Chile is to unveil a series of capital market reforms to
boost foreign investment and domestic liquidity.
Eric Parrado, international finance director at the Chilean
finance ministry, said yesterday that the capital gains tax for
foreign and local investors in onshore bonds, currently 17%,
would be scrapped, in line with tax exemptions on equity
Foreign non-bank financial institutions participating in the
local syndicated loan market will pay only 4% tax for new deals
in line with the current tax for foreign banks.
Previously, these foreign investors, such as pension funds and
insurance companies, paid 35%.
Measures will also be introduced to broaden capital market
access to new issuers such as small and medium-sized companies,
Parrado told Emerging Markets in an interview in Medellin.
We want to incentivize foreign creditors and to increase
domestic liquidity with new capital market reforms, he
These measures form part of an eagerly awaited capital market
reform agenda, the MKIII, that has been languishing since the
middle of last year as the global financial crisis hit the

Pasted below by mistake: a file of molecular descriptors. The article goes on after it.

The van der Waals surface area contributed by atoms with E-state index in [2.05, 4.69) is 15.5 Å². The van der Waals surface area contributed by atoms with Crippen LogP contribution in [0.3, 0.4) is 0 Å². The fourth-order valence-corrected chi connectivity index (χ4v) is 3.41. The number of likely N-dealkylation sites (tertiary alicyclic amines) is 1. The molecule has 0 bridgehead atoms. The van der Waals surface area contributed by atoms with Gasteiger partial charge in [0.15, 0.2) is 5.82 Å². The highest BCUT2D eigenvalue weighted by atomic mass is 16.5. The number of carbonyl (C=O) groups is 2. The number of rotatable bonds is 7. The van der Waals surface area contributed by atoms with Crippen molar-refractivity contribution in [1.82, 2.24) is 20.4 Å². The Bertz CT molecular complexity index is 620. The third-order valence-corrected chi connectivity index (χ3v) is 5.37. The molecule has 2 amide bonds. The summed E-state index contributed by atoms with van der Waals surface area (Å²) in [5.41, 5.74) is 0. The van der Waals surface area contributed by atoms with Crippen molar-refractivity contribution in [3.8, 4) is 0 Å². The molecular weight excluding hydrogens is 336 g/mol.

The new regulations will be sent to Congress this week, at a
time when regional governments seek ways to shore up credit
conditions in the face of rising global financial
Parrado argued that the need to boost domestic liquidity
outweighed the heightened risk of market disruptions that could
be triggered if foreign investors leave en masse when global
volatility hits. The measures may suck in a large amount of
domestic liquidity for local deals issued by foreigners.
The proposals come on top of large losses by Chilean pension
funds on investments in foreign equities. But Parrado denied
that a political backlash against these losses, or that the
international trend towards nationalization would derail these
capital liberalization proposals.
Latin governments are scrambling to attract capital in the face
of global deleveraging. Last October, the Brazilian government
removed its 15% IOF financial transactions tax on foreign
investors in public-sector debt investments.
Brazils deputy treasury secretary Paulo Valle told
Emerging Markets it would be a right time to debate
lifting taxes on foreign investments in onshore private-sector
corporate debenture deals, in order to jumpstart the moribund
private domestic fixed-income market.